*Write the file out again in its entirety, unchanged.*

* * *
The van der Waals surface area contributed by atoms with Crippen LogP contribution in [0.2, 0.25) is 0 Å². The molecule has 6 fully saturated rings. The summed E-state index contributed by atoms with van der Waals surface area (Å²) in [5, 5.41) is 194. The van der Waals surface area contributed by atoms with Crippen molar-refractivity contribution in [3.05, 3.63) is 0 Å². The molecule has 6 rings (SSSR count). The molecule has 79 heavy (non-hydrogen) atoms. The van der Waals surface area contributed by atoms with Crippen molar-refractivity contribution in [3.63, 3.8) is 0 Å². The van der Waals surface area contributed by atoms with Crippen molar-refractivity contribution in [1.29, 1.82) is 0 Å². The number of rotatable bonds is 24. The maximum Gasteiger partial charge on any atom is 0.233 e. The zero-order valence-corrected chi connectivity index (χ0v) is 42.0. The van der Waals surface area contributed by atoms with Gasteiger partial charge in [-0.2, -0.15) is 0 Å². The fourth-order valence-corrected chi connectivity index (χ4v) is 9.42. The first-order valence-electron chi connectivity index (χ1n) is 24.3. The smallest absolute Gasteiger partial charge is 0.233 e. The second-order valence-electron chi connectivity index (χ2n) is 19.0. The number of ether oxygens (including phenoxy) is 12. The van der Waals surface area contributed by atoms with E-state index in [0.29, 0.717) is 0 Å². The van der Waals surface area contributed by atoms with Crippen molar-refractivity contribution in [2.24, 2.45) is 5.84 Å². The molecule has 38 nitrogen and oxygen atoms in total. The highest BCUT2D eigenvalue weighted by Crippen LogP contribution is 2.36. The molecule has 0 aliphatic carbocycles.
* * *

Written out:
The van der Waals surface area contributed by atoms with Crippen LogP contribution in [0.2, 0.25) is 0 Å². The molecule has 6 fully saturated rings. The summed E-state index contributed by atoms with van der Waals surface area (Å²) in [5, 5.41) is 194. The van der Waals surface area contributed by atoms with Crippen molar-refractivity contribution in [3.05, 3.63) is 0 Å². The molecule has 6 rings (SSSR count). The molecule has 79 heavy (non-hydrogen) atoms. The van der Waals surface area contributed by atoms with Crippen molar-refractivity contribution in [3.63, 3.8) is 0 Å². The van der Waals surface area contributed by atoms with Crippen molar-refractivity contribution in [1.29, 1.82) is 0 Å². The number of rotatable bonds is 24. The maximum Gasteiger partial charge on any atom is 0.233 e. The zero-order valence-corrected chi connectivity index (χ0v) is 42.0. The van der Waals surface area contributed by atoms with Gasteiger partial charge in [-0.2, -0.15) is 0 Å². The fourth-order valence-corrected chi connectivity index (χ4v) is 9.42. The first-order valence-electron chi connectivity index (χ1n) is 24.3. The smallest absolute Gasteiger partial charge is 0.233 e. The second-order valence-electron chi connectivity index (χ2n) is 19.0. The number of ether oxygens (including phenoxy) is 12. The van der Waals surface area contributed by atoms with E-state index in [0.29, 0.717) is 0 Å². The van der Waals surface area contributed by atoms with Crippen molar-refractivity contribution in [2.24, 2.45) is 5.84 Å². The molecule has 38 nitrogen and oxygen atoms in total. The highest BCUT2D eigenvalue weighted by Crippen LogP contribution is 2.36. The molecule has 0 aliphatic carbocycles.